The northern region of Gujarat State in western India (map) is semi-arid and prone to droughts, receiving almost all of its rain during the monsoon season between June and September.
But for thepast three decades, many crop and dairy farms have remained green—even during the dry season.
That's because farmers have invested in wells and pumps, using massive amounts of electricity to extractwater from deep aquifers. The government has artificially propped up the agricultural sector through power subsidies and price supports.
The pumping hasn't occurred without dire environmental impacts.Groundwater tables have fallen precipitously, 600 feet below the ground in some places, requiring even more powerful pumps to bring water to the surface. Over-consumption has taxed the power grid,constraining the electricity available for others.
North Gujarat is a well-documented, extreme example of groundwater depletion and an unsustainable agricultural sector. But there are many other hotspots in places such as India, China, and the Middle East where energy demands are rising so enough water can be pumped to produce food. In essence, experts warn, agriculture in those areas is in perilbecause of its unsustainable relationship with energy and groundwater.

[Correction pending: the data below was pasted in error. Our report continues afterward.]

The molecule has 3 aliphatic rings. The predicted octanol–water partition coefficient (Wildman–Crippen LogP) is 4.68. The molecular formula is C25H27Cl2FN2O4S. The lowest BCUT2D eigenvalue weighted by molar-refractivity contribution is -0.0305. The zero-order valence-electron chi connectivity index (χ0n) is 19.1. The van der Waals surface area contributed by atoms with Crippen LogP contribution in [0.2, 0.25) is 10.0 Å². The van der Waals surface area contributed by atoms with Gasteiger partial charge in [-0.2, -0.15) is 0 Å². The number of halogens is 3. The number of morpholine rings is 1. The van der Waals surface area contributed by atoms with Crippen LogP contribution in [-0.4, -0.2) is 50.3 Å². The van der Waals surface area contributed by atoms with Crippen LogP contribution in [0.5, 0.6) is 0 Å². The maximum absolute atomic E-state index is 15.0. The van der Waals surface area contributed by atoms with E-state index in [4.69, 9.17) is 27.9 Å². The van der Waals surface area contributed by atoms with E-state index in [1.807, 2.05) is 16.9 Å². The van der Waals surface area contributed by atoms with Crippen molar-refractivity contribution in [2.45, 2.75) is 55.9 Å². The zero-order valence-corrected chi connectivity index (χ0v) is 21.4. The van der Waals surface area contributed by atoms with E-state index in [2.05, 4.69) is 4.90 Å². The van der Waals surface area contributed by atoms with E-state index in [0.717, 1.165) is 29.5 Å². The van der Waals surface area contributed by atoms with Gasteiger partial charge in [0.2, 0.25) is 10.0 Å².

Potential impacts include not only dry aquifers and failing farms, but increased soil salinity and carbon dioxide emissions.Climate change exacerbates the situation. Poor farmers often are hit the hardest, because they can't afford to invest in expensive technologies to drill wells and pump water from them.
The challenge forGujarat and other areas lies at what is commonly known these days as the water-energy nexus. Broadly speaking, the term refers to the ways in which water and energy resources are interdependent.
Thegoal is to find solutions to the constraints of both—to optimize resource use and eliminate the "slack," or inefficiencies in the system, said Holger Hoff, senior research fellow at the Stockholm...
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